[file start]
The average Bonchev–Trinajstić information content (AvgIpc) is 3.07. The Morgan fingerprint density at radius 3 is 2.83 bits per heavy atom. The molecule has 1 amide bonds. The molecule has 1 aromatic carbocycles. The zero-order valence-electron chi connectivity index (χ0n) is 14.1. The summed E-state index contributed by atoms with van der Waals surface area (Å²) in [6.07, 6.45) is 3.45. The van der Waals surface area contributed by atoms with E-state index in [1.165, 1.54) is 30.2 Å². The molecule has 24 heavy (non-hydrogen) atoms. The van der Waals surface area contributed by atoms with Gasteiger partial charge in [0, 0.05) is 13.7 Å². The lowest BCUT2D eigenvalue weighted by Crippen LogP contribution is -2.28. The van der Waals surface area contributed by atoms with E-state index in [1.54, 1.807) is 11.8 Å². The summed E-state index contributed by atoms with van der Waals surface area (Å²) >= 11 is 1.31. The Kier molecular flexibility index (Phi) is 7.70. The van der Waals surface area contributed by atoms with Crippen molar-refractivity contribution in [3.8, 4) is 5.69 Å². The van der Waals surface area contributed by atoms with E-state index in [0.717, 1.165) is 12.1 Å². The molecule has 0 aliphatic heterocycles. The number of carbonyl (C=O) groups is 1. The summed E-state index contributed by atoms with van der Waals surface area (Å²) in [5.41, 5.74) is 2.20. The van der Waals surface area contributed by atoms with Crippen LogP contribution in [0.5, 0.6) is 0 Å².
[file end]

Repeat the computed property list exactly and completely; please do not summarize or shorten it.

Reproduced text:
The average Bonchev–Trinajstić information content (AvgIpc) is 3.07. The Morgan fingerprint density at radius 3 is 2.83 bits per heavy atom. The molecule has 1 amide bonds. The molecule has 1 aromatic carbocycles. The zero-order valence-electron chi connectivity index (χ0n) is 14.1. The summed E-state index contributed by atoms with van der Waals surface area (Å²) in [6.07, 6.45) is 3.45. The van der Waals surface area contributed by atoms with E-state index in [1.165, 1.54) is 30.2 Å². The molecule has 24 heavy (non-hydrogen) atoms. The van der Waals surface area contributed by atoms with Gasteiger partial charge in [0, 0.05) is 13.7 Å². The lowest BCUT2D eigenvalue weighted by Crippen LogP contribution is -2.28. The van der Waals surface area contributed by atoms with E-state index in [1.54, 1.807) is 11.8 Å². The summed E-state index contributed by atoms with van der Waals surface area (Å²) >= 11 is 1.31. The Kier molecular flexibility index (Phi) is 7.70. The van der Waals surface area contributed by atoms with Crippen molar-refractivity contribution in [3.8, 4) is 5.69 Å². The van der Waals surface area contributed by atoms with E-state index in [0.717, 1.165) is 12.1 Å². The molecule has 0 aliphatic heterocycles. The number of carbonyl (C=O) groups is 1. The summed E-state index contributed by atoms with van der Waals surface area (Å²) in [5.41, 5.74) is 2.20. The van der Waals surface area contributed by atoms with Crippen LogP contribution in [0.5, 0.6) is 0 Å².